I was intrigued when I first read the blurb, and slightly confused, because I didn’t quite understand the fact that this book incorporated magic which, I don’t think I originally read the blurb properly – so that kind of makes my entire point redundant. But what I’m trying to say is that I thought yes. Erica Ridley’s Let It Snow, is honestly such a cute little holiday read, and I read it after Christmas last year. Here is the blurb for those of you who can’t be bothered hopping over to GoodReads:
Adventurer Lance Desmond needs to produce a fortune before his arch-rival collects the bounty on his head. He risks an ancient curse to retrieve treasure hidden within icebound Castle Cavanaugh, only to become trapped inside. Not with the gold he so desperately needs, but with medieval Princess Marigold who’s been cooling her heels since…well, medieval times.
The lonely princess refuses to acknowledge the blossoming attraction between them. Not just because she deserves a better future than a penniless rogue. But because at midnight, he’ll vanish like all her other would-be heroes. And the evergreen in the parlour will have one more figurine hanging from its boughs…
I read this in under an hour! It is a super quick and easy read, and super cute and adorable. Essentially, you follow the story of Lance Desmond, a soldier of fortune, who owes some people some money (because I’m pretty sure he spent 200,000 grand on a pirate ship), so he decides to go to the cursed Castle Cavanaugh, in order to find the Golden Bloom of Eternal Youth, the most sought-after treasure, to get the money and hand it over to Ivan Radko, the man after Lance.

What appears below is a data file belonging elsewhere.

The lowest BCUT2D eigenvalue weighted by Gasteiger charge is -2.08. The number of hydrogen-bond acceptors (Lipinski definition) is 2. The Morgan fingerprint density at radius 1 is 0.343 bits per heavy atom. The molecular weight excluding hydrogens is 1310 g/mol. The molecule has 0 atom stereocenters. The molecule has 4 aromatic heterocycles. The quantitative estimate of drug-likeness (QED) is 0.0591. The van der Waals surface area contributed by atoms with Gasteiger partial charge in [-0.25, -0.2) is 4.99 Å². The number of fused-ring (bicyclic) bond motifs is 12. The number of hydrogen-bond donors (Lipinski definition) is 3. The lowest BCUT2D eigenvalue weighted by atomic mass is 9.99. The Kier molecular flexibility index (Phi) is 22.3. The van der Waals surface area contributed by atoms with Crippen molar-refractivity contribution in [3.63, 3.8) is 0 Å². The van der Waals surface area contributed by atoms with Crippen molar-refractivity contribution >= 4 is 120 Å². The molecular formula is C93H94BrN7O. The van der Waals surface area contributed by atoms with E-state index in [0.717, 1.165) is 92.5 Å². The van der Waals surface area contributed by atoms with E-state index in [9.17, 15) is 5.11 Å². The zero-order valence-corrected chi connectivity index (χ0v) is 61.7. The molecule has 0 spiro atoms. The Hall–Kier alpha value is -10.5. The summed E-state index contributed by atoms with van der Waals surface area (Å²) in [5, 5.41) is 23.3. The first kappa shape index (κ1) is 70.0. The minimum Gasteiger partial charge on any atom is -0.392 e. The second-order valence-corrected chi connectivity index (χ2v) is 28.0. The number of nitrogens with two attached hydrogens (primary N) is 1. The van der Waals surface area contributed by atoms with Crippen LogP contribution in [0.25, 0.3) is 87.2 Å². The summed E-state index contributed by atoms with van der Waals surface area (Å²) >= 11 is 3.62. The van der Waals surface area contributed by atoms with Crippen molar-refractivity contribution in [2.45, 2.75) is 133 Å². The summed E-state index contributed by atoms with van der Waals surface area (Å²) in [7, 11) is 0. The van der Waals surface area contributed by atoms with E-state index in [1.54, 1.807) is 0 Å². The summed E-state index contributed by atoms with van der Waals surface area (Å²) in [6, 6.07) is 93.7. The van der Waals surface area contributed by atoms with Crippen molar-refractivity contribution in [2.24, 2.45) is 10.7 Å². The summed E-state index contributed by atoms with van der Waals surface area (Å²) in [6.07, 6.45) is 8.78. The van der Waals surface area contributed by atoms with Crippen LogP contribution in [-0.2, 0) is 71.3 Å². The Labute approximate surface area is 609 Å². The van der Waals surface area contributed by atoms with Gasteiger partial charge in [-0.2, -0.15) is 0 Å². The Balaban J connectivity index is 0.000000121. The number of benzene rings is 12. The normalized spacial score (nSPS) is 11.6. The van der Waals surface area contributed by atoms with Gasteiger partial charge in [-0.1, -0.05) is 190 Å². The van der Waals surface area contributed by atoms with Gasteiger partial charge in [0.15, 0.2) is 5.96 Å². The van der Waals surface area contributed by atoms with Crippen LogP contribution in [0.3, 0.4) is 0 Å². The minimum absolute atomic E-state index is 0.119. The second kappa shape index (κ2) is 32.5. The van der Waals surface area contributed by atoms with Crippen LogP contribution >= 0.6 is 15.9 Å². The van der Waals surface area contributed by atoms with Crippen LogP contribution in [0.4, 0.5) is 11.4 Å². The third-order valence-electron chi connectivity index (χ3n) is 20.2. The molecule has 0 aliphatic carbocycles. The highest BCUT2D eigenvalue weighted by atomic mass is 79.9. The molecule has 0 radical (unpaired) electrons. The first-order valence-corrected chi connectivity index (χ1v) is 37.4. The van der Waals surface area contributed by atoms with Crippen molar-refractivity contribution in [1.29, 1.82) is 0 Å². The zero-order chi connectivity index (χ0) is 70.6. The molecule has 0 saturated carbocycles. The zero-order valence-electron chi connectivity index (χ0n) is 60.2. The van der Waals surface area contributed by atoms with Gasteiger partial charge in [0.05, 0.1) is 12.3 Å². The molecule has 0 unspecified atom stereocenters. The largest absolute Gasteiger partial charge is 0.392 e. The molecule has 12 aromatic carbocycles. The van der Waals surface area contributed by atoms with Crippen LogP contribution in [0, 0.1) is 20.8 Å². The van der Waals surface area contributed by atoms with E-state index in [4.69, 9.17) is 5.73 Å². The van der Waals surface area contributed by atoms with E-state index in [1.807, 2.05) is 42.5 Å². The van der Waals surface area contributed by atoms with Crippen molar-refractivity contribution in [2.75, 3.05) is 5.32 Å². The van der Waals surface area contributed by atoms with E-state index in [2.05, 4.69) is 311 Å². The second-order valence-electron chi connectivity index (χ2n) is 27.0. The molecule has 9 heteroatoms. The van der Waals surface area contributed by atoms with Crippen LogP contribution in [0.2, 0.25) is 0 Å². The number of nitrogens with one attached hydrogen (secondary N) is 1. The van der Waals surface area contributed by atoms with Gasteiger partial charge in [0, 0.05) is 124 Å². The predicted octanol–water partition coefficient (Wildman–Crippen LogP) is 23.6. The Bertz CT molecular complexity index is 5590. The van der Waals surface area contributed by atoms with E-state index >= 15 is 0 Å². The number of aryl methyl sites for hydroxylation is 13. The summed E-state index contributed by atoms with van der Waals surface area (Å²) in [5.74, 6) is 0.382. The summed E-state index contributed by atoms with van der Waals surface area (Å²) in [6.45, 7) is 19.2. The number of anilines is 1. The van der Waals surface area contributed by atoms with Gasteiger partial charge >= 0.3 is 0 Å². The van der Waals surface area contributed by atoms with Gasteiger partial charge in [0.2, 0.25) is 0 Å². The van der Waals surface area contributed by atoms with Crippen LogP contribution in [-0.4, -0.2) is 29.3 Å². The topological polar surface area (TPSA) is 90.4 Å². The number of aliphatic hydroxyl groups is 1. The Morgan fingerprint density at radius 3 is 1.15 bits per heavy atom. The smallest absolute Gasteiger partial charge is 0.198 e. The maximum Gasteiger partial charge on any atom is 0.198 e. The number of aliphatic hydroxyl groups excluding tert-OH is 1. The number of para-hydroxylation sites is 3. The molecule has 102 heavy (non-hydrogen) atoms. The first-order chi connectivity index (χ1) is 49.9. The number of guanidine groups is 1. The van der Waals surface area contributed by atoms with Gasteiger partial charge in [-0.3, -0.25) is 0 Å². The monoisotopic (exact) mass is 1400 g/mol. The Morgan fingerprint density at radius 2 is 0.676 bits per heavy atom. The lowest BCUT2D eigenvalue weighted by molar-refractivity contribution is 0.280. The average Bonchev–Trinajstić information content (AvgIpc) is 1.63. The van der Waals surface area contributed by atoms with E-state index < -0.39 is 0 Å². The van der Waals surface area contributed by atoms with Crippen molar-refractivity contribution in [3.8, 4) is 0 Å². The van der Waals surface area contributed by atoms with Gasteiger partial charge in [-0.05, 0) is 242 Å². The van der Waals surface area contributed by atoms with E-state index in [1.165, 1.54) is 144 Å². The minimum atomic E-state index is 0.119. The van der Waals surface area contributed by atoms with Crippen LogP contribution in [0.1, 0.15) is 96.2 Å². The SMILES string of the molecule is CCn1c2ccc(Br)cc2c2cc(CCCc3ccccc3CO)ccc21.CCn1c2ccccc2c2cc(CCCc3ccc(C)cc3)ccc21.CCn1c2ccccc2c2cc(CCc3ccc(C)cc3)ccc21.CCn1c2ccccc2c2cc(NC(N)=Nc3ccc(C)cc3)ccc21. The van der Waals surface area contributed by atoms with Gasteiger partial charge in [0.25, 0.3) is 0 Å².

And thus, the quest begins! The ‘cursed’ aspect of Castle Cavanguagh is pretty refreshing so I won’t go into too much detail, but I think the blurb gives you a pretty good indication of the premise of the curse. I have to admit that I was slightly confused concerning the universe of the book. In the beginning, I thought possibly it was set in an Ancient Greece-like world, because of the descriptions of men wearing swords and the drachma used. But then the characters were talking about their smartphones and wifi networks and my brain imploded. However, one thing that you have to know from the outset, because I had to re-read paragraphs as a result of this, magic is known and practised. Witches and warlocks have evolved! They are using e-readers instead of carrying around tomes holding spells and chants. I laughed more than I should have. I’m just going to insert here one of my favourite lines from the book:
“Your grandma once raised an army of mummies from the dead in order to overthrow a terrorist military regime” (p. 20)
How fantastic is that?
In terms of the characters, and I’ve said this quite a lot in this review, Lance and Marigold are cute. This is not a deep and meaningful read and the character development is limited; but at its core, it’s a fun and light-hearted read, and I laughed more times that I could count. I give it 3.5/5 stars only because I wish there was more explanation surrounding the context of the narrative and the universe it was taking place in. Ridley writes such refreshing and exhilarating content, with the idea of the world so incredible, that it seems like such a waste to not extrapolate on it a bit.
My only regret is that Lance really should have twerked. It’s what the story needed.
Until next time! Happy reading!